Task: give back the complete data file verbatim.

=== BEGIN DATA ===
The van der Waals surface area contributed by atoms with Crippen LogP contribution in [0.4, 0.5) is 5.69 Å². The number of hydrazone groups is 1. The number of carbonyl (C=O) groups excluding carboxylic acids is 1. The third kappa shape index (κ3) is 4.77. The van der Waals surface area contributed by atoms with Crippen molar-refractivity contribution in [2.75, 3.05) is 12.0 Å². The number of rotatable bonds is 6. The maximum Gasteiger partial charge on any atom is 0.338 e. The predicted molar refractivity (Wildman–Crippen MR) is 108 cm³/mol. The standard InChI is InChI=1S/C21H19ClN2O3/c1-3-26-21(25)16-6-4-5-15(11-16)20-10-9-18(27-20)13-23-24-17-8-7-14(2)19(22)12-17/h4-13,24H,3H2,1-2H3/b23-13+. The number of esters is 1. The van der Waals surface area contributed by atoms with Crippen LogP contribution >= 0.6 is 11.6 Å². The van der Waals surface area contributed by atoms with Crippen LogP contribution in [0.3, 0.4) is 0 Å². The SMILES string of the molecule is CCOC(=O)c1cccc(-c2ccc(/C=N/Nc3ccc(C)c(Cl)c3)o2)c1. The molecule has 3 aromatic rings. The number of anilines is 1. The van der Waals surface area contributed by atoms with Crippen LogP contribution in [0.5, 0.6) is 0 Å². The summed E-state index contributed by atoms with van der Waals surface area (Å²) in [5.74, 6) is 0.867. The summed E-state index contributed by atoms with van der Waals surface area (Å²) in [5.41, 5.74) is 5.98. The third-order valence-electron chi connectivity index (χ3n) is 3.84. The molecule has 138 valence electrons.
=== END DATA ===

The van der Waals surface area contributed by atoms with Crippen LogP contribution in [0.4, 0.5) is 5.69 Å². The number of hydrazone groups is 1. The number of carbonyl (C=O) groups excluding carboxylic acids is 1. The third kappa shape index (κ3) is 4.77. The van der Waals surface area contributed by atoms with Crippen molar-refractivity contribution in [2.75, 3.05) is 12.0 Å². The number of rotatable bonds is 6. The maximum Gasteiger partial charge on any atom is 0.338 e. The predicted molar refractivity (Wildman–Crippen MR) is 108 cm³/mol. The standard InChI is InChI=1S/C21H19ClN2O3/c1-3-26-21(25)16-6-4-5-15(11-16)20-10-9-18(27-20)13-23-24-17-8-7-14(2)19(22)12-17/h4-13,24H,3H2,1-2H3/b23-13+. The number of esters is 1. The van der Waals surface area contributed by atoms with Crippen LogP contribution >= 0.6 is 11.6 Å². The van der Waals surface area contributed by atoms with Crippen LogP contribution in [0.3, 0.4) is 0 Å². The SMILES string of the molecule is CCOC(=O)c1cccc(-c2ccc(/C=N/Nc3ccc(C)c(Cl)c3)o2)c1. The molecule has 3 aromatic rings. The number of anilines is 1. The van der Waals surface area contributed by atoms with Crippen LogP contribution in [0.5, 0.6) is 0 Å². The summed E-state index contributed by atoms with van der Waals surface area (Å²) in [5.74, 6) is 0.867. The summed E-state index contributed by atoms with van der Waals surface area (Å²) in [5.41, 5.74) is 5.98. The third-order valence-electron chi connectivity index (χ3n) is 3.84. The molecule has 138 valence electrons.